Do you live in a world without windows?
What happens to us when we try to close the windows to anything beyond the visible, tangible universe?
Is the physical, material universe all there is, was, or ever will be? Is reality limited to the world of the five senses?
There are many sophisticated titles for this way of seeing things: physicalism, philosophical naturalism, scientism, or secularism.
In this kind of a world, the ceiling is secured; the windows are shut and the blinds pulled.
Those who try to live with this viewpoint are confined to a world without transcendence, mystery, and especially, a world without God.
We’ve been told by the intellectual guardians of this view that it is the only way of thinking that has the backing of science.
So (we’re told with a patronizing tone) if you want to believe in God, the soul, immaterial beings, transcendent values, intrinsic meaning, mystery, or some kind of teleological vision, you’re certainly free to believe in such ideas.
If you want to believe in the supernatural, the spiritual, the eternal and the unseen, you should at least know that you’re on your own with such beliefs. You won’t have science to back you.
The dominant view of public and much of private education is that the physical world is a self-contained system that works by impersonal, blind, unbroken natural laws.
Supported by an unscientific use of evolutionary biology, this kind of naturalistic philosophy declares that nothing beyond nature could have any possible relevance to what happens in nature.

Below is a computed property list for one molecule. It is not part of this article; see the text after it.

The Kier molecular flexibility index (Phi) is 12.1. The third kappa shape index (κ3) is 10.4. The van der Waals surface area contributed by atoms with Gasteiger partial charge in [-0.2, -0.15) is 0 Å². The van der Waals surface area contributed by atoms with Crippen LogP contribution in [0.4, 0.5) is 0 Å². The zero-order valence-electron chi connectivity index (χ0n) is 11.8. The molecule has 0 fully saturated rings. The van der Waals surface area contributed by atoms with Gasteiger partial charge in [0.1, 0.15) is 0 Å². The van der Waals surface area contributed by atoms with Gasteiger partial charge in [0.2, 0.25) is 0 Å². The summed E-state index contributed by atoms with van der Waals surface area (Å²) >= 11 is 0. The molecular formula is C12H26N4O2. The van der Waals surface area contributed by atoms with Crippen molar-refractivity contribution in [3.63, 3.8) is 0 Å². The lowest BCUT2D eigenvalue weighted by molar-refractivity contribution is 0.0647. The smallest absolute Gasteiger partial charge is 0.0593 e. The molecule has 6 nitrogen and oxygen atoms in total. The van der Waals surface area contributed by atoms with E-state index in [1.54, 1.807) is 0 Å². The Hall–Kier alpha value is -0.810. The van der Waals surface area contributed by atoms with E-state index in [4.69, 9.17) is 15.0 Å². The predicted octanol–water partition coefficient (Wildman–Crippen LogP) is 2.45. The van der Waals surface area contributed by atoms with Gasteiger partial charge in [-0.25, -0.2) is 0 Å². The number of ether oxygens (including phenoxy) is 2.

One of the main problems with this view is that there is not a shred of scientific evidence to support it. Honest scientists (and there are still plenty of them) know that it’s simply outside the function of science to resolve such matters.
Only faith could allow you to insist that the physical world is a self-contained system that works by impersonal, blind, unbroken natural laws. Those who suggest that science leads to this conclusion are leaving the discipline of science and turning to philosophy. They are giving people the misleading impression that the legitimate science of evolution offers more than it can offer.
Science can describe in fascinating detail what is within the universe. Science can speak of purposes related to adaptability and survival in the physical world.
Only God can speak to purposes of eternal significance beyond the limitations of the physical world. God prescribes what is beyond the descriptions of scientific inquiry.
As science and technology assisted us in rationalizing, classifying, calculating, and controlling much of life, less and less of life was connected to anything outside of the physical world of the five senses.
God, religion and spiritual matters were marginalized, personalized and privatized. They became matters of personal taste and preference. God received visits at church services, weddings, funerals, baptisms, and times when life seemed beyond our control.
But most of life was lived with the windows shut, under our own management. The horizontal was all that really mattered and (we’ve been told) — all that is real.
We’re the managers here:
All of this leaves the beguiling impression that we can be our own managers and that we’re in control. But by sinning against the vertical (ignoring God), we’ve disoriented life on the horizontal. We’ve actually sabotaged ourselves.